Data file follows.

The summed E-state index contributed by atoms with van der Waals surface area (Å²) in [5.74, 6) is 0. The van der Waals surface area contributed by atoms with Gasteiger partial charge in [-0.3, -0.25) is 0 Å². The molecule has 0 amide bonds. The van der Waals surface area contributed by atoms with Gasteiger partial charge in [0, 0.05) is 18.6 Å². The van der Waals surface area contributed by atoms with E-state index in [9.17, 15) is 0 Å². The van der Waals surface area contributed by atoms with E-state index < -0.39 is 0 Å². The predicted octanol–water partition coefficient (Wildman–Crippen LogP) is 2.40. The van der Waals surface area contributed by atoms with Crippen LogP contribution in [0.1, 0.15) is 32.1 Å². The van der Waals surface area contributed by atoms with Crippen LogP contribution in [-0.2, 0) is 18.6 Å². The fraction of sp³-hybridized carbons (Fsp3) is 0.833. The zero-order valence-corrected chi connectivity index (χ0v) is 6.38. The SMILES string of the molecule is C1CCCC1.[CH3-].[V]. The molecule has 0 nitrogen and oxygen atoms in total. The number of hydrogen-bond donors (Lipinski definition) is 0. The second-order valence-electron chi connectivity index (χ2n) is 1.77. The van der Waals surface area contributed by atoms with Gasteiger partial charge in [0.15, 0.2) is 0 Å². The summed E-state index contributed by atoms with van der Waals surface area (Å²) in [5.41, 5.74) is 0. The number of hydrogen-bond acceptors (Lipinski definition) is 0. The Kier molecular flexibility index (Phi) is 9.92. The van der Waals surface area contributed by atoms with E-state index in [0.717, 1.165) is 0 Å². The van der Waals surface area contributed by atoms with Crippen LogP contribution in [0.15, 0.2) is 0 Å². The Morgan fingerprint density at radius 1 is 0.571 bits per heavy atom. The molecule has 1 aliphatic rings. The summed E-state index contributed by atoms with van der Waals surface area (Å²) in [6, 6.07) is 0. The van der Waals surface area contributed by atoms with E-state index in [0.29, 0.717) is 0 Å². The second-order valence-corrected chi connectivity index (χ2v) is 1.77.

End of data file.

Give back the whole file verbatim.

The summed E-state index contributed by atoms with van der Waals surface area (Å²) in [5.74, 6) is 0. The van der Waals surface area contributed by atoms with Gasteiger partial charge in [-0.3, -0.25) is 0 Å². The molecule has 0 amide bonds. The van der Waals surface area contributed by atoms with Gasteiger partial charge in [0, 0.05) is 18.6 Å². The van der Waals surface area contributed by atoms with E-state index in [9.17, 15) is 0 Å². The van der Waals surface area contributed by atoms with E-state index < -0.39 is 0 Å². The predicted octanol–water partition coefficient (Wildman–Crippen LogP) is 2.40. The van der Waals surface area contributed by atoms with Crippen LogP contribution in [0.1, 0.15) is 32.1 Å². The van der Waals surface area contributed by atoms with Crippen LogP contribution in [-0.2, 0) is 18.6 Å². The fraction of sp³-hybridized carbons (Fsp3) is 0.833. The zero-order valence-corrected chi connectivity index (χ0v) is 6.38. The SMILES string of the molecule is C1CCCC1.[CH3-].[V]. The molecule has 0 nitrogen and oxygen atoms in total. The number of hydrogen-bond donors (Lipinski definition) is 0. The second-order valence-electron chi connectivity index (χ2n) is 1.77. The van der Waals surface area contributed by atoms with Gasteiger partial charge in [0.15, 0.2) is 0 Å². The summed E-state index contributed by atoms with van der Waals surface area (Å²) in [5.41, 5.74) is 0. The number of hydrogen-bond acceptors (Lipinski definition) is 0. The Kier molecular flexibility index (Phi) is 9.92. The van der Waals surface area contributed by atoms with E-state index in [0.717, 1.165) is 0 Å². The van der Waals surface area contributed by atoms with Crippen LogP contribution in [0.15, 0.2) is 0 Å². The Morgan fingerprint density at radius 1 is 0.571 bits per heavy atom. The molecule has 1 aliphatic rings. The summed E-state index contributed by atoms with van der Waals surface area (Å²) in [6, 6.07) is 0. The van der Waals surface area contributed by atoms with E-state index in [0.29, 0.717) is 0 Å². The second-order valence-corrected chi connectivity index (χ2v) is 1.77.